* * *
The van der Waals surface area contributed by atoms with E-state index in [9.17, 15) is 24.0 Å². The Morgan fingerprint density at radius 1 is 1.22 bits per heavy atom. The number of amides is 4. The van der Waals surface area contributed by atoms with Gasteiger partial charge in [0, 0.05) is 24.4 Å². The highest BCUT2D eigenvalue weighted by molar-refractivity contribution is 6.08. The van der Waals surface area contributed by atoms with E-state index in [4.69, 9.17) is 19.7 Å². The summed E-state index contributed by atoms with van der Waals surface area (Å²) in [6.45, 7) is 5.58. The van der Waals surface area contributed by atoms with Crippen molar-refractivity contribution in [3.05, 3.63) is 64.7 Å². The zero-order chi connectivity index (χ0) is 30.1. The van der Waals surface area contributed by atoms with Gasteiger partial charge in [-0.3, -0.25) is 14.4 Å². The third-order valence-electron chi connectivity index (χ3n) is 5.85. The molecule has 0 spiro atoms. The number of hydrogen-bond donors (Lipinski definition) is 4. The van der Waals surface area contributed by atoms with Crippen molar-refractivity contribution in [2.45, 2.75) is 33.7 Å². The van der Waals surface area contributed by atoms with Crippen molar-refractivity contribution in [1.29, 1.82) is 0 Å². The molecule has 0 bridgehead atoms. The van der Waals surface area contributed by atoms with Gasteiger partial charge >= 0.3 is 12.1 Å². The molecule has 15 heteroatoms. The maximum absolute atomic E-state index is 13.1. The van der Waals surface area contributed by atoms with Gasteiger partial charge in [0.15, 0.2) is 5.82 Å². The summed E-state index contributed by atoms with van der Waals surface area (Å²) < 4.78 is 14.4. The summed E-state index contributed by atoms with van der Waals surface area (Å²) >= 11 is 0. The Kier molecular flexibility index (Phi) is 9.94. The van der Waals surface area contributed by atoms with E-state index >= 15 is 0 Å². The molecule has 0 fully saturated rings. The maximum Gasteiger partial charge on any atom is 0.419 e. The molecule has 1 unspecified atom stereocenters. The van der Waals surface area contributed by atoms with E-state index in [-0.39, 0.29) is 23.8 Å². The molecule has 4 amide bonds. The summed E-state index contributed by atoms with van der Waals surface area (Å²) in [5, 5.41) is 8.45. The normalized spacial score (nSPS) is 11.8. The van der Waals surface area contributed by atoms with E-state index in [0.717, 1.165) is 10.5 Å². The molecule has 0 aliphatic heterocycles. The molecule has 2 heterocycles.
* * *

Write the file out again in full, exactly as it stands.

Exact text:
The van der Waals surface area contributed by atoms with E-state index in [9.17, 15) is 24.0 Å². The Morgan fingerprint density at radius 1 is 1.22 bits per heavy atom. The number of amides is 4. The van der Waals surface area contributed by atoms with Gasteiger partial charge in [0, 0.05) is 24.4 Å². The highest BCUT2D eigenvalue weighted by molar-refractivity contribution is 6.08. The van der Waals surface area contributed by atoms with E-state index in [4.69, 9.17) is 19.7 Å². The summed E-state index contributed by atoms with van der Waals surface area (Å²) in [6.45, 7) is 5.58. The van der Waals surface area contributed by atoms with Crippen molar-refractivity contribution in [3.05, 3.63) is 64.7 Å². The zero-order chi connectivity index (χ0) is 30.1. The van der Waals surface area contributed by atoms with Gasteiger partial charge in [-0.3, -0.25) is 14.4 Å². The third-order valence-electron chi connectivity index (χ3n) is 5.85. The molecule has 0 spiro atoms. The number of hydrogen-bond donors (Lipinski definition) is 4. The van der Waals surface area contributed by atoms with Crippen molar-refractivity contribution in [2.45, 2.75) is 33.7 Å². The van der Waals surface area contributed by atoms with Crippen molar-refractivity contribution in [1.29, 1.82) is 0 Å². The molecule has 0 bridgehead atoms. The van der Waals surface area contributed by atoms with Gasteiger partial charge >= 0.3 is 12.1 Å². The molecule has 15 heteroatoms. The maximum absolute atomic E-state index is 13.1. The van der Waals surface area contributed by atoms with Gasteiger partial charge in [0.15, 0.2) is 5.82 Å². The summed E-state index contributed by atoms with van der Waals surface area (Å²) < 4.78 is 14.4. The summed E-state index contributed by atoms with van der Waals surface area (Å²) >= 11 is 0. The Kier molecular flexibility index (Phi) is 9.94. The van der Waals surface area contributed by atoms with E-state index >= 15 is 0 Å². The molecule has 0 fully saturated rings. The maximum Gasteiger partial charge on any atom is 0.419 e. The molecule has 1 unspecified atom stereocenters. The van der Waals surface area contributed by atoms with E-state index in [-0.39, 0.29) is 23.8 Å². The molecule has 4 amide bonds. The summed E-state index contributed by atoms with van der Waals surface area (Å²) in [5, 5.41) is 8.45. The normalized spacial score (nSPS) is 11.8. The van der Waals surface area contributed by atoms with E-state index in [0.717, 1.165) is 10.5 Å². The molecule has 0 aliphatic heterocycles. The molecule has 2 heterocycles.